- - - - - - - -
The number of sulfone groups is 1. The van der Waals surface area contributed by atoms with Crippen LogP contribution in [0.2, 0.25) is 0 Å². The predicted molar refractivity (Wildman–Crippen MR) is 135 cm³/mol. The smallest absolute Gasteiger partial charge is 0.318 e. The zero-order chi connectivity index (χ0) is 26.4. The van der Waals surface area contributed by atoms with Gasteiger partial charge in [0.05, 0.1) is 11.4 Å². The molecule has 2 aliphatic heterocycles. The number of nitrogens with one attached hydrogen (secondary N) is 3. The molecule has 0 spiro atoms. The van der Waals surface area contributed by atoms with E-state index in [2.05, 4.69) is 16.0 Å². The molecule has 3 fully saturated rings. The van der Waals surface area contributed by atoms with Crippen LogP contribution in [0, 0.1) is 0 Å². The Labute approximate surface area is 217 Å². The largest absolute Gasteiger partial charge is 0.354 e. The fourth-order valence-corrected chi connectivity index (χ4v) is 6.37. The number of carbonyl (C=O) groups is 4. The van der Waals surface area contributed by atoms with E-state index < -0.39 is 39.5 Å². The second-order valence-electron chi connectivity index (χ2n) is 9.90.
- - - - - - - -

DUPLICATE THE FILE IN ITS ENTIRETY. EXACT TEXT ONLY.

The number of sulfone groups is 1. The van der Waals surface area contributed by atoms with Crippen LogP contribution in [0.2, 0.25) is 0 Å². The predicted molar refractivity (Wildman–Crippen MR) is 135 cm³/mol. The smallest absolute Gasteiger partial charge is 0.318 e. The zero-order chi connectivity index (χ0) is 26.4. The van der Waals surface area contributed by atoms with Gasteiger partial charge in [0.05, 0.1) is 11.4 Å². The molecule has 2 aliphatic heterocycles. The number of nitrogens with one attached hydrogen (secondary N) is 3. The molecule has 0 spiro atoms. The van der Waals surface area contributed by atoms with E-state index in [2.05, 4.69) is 16.0 Å². The molecule has 3 fully saturated rings. The van der Waals surface area contributed by atoms with Crippen LogP contribution in [0, 0.1) is 0 Å². The Labute approximate surface area is 217 Å². The largest absolute Gasteiger partial charge is 0.354 e. The fourth-order valence-corrected chi connectivity index (χ4v) is 6.37. The number of carbonyl (C=O) groups is 4. The van der Waals surface area contributed by atoms with E-state index < -0.39 is 39.5 Å². The second-order valence-electron chi connectivity index (χ2n) is 9.90.